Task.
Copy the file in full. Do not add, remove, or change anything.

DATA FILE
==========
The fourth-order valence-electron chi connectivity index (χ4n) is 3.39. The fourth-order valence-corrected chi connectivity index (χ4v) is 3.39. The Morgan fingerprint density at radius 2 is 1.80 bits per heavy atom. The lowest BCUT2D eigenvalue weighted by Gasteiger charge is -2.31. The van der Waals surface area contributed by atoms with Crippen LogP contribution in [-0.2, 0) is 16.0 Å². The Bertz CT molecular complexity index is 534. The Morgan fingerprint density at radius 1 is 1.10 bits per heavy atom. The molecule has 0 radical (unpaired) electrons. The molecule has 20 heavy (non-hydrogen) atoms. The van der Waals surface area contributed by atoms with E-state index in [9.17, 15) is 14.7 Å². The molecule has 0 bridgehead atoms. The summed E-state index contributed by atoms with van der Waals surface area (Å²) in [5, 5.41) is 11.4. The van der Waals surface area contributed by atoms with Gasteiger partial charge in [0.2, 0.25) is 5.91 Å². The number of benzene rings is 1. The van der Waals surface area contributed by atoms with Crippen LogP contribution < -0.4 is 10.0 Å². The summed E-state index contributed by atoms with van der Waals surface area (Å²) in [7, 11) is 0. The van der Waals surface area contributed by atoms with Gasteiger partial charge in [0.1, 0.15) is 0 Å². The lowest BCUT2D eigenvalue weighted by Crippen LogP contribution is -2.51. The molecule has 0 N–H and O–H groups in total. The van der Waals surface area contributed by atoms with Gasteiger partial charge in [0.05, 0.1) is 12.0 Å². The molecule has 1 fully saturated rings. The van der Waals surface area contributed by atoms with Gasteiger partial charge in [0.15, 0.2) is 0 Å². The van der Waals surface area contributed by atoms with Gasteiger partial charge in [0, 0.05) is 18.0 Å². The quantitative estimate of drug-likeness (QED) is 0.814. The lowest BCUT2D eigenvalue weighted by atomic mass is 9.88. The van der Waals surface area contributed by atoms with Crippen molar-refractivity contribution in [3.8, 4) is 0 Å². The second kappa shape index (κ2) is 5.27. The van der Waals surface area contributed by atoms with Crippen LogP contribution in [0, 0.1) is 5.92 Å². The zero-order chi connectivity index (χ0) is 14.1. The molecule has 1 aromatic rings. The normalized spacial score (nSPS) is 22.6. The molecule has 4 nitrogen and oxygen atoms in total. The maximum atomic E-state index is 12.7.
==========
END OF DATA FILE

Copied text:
The fourth-order valence-electron chi connectivity index (χ4n) is 3.39. The fourth-order valence-corrected chi connectivity index (χ4v) is 3.39. The Morgan fingerprint density at radius 2 is 1.80 bits per heavy atom. The lowest BCUT2D eigenvalue weighted by Gasteiger charge is -2.31. The van der Waals surface area contributed by atoms with Crippen LogP contribution in [-0.2, 0) is 16.0 Å². The Bertz CT molecular complexity index is 534. The Morgan fingerprint density at radius 1 is 1.10 bits per heavy atom. The molecule has 0 radical (unpaired) electrons. The molecule has 20 heavy (non-hydrogen) atoms. The van der Waals surface area contributed by atoms with E-state index in [9.17, 15) is 14.7 Å². The molecule has 0 bridgehead atoms. The summed E-state index contributed by atoms with van der Waals surface area (Å²) in [5, 5.41) is 11.4. The van der Waals surface area contributed by atoms with Gasteiger partial charge in [0.2, 0.25) is 5.91 Å². The number of benzene rings is 1. The van der Waals surface area contributed by atoms with Crippen LogP contribution < -0.4 is 10.0 Å². The summed E-state index contributed by atoms with van der Waals surface area (Å²) in [7, 11) is 0. The van der Waals surface area contributed by atoms with Gasteiger partial charge in [0.1, 0.15) is 0 Å². The lowest BCUT2D eigenvalue weighted by Crippen LogP contribution is -2.51. The molecule has 0 N–H and O–H groups in total. The van der Waals surface area contributed by atoms with Gasteiger partial charge in [0.05, 0.1) is 12.0 Å². The molecule has 1 fully saturated rings. The van der Waals surface area contributed by atoms with Gasteiger partial charge in [0.15, 0.2) is 0 Å². The van der Waals surface area contributed by atoms with Gasteiger partial charge in [0, 0.05) is 18.0 Å². The quantitative estimate of drug-likeness (QED) is 0.814. The lowest BCUT2D eigenvalue weighted by atomic mass is 9.88. The van der Waals surface area contributed by atoms with Crippen molar-refractivity contribution in [3.8, 4) is 0 Å². The second kappa shape index (κ2) is 5.27. The van der Waals surface area contributed by atoms with Crippen LogP contribution in [0, 0.1) is 5.92 Å². The zero-order chi connectivity index (χ0) is 14.1. The molecule has 1 aromatic rings. The normalized spacial score (nSPS) is 22.6. The molecule has 4 nitrogen and oxygen atoms in total. The maximum atomic E-state index is 12.7.